How common is contrast nephropathy in the general outpatient setting? When you send one of your outpatients to get a CT scan with iv contrast, what is the real risk? Much of the randomized, controlled trial data on contrast nephropathy comes from INPATIENTS undergoing angiography or other procedures, often focusing on those with the greatest perceived risk of contrast nephropathy (e.g., diabetics, those with underlying CKD to begin with) in order to generate enough meaningful datapoints for analysis. An article by Mitchell et al in this month’s CJASN reports the risk of contrast nephropathy in a mixed OUTPATIENT group–and finds that the risk of contrast nephropathy may actually be higher than what has generally been appreciated.
One big caveat, in my mind: even though the article is entitled, “Incidence of contrast-induced nephropathy after contrast-enhanced computed tomography in the outpatient setting,” the phrase “outpatient setting” should be examined a little more closely. Their patient population wasn’t exactly “outpatient” as we normally think of it; it was all the patients entering a large, academic emergency department who underwent CT scans with iv contrast. One could argue that by the very nature of their showing up in an emergency department (as opposed to their primary care physician office) they could be seen as “sicker” and therefore more susceptible to the effects of iv contrast use. Nonetheless, the researchers found that the incidence of contrast nephropathy (defined as an increase in serum creatinine greater than 0.5 mg/dL or greater than 25% of baseline between 2-7 days after contrast administration) was 11% (70 out of 633 patients receiving iv contrast), which is quite high. Not surprisingly, the development of CIN was also associated with an increased risk for developing severe renal failure and death.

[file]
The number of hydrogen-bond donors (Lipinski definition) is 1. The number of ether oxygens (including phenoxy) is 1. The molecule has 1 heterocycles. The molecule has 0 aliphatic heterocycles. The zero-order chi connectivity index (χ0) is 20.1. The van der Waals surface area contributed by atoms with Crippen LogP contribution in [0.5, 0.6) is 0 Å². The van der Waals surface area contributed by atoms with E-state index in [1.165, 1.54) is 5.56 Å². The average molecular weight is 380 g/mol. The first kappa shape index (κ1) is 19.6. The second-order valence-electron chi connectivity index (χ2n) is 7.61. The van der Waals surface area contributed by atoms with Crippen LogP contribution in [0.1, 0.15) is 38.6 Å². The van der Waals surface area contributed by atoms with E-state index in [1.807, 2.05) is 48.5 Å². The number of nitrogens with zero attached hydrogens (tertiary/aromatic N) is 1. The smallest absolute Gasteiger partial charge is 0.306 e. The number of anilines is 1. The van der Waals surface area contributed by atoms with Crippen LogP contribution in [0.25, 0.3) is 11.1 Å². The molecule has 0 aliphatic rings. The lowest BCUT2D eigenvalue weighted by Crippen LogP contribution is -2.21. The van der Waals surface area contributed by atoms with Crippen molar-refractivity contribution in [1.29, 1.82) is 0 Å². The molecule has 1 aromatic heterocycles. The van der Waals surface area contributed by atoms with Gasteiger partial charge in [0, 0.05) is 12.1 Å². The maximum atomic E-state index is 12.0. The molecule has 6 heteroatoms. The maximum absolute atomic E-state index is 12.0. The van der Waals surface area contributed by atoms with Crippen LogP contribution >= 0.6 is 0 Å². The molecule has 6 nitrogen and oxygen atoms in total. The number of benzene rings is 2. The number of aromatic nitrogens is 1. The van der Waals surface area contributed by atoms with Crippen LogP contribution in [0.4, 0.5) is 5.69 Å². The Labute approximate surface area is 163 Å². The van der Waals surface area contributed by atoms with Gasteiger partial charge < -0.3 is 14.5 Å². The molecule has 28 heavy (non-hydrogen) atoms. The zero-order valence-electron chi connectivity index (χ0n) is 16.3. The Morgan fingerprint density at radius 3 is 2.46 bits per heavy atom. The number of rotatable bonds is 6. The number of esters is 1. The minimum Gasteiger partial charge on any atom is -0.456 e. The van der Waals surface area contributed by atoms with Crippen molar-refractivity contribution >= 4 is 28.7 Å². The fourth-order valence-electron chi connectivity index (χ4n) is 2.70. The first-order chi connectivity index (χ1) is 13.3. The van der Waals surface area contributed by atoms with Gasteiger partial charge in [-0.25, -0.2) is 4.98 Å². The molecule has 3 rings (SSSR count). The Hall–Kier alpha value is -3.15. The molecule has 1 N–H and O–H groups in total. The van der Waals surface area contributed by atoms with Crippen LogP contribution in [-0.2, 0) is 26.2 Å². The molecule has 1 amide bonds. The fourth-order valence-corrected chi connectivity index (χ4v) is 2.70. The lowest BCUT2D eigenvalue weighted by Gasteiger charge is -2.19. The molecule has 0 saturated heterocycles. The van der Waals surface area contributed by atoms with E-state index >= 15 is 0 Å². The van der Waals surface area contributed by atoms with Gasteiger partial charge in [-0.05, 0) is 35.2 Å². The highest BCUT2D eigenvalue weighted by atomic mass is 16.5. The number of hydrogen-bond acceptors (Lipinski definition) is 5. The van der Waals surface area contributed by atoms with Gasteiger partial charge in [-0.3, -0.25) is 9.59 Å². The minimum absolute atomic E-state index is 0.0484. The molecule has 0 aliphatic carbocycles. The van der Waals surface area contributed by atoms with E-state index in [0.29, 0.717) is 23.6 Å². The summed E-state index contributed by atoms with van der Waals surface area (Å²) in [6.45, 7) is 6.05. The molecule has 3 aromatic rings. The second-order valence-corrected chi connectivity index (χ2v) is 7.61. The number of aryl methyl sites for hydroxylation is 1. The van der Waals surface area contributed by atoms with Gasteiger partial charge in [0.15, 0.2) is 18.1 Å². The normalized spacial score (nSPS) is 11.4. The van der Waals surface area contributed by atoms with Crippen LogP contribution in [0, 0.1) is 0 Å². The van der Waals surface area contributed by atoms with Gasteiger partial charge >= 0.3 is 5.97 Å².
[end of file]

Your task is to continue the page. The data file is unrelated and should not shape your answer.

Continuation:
There’s still a lot of controversy about contrast nephropathy and just how significant it is–after all, the vast majority of patients see a return of their creatinine to baseline levels–but perhaps the knowledge that over 10% of patients in an emergency department show evidence of renal injury with a simple CT scan with iv contrast should make us think twice about ordering this test so frequently.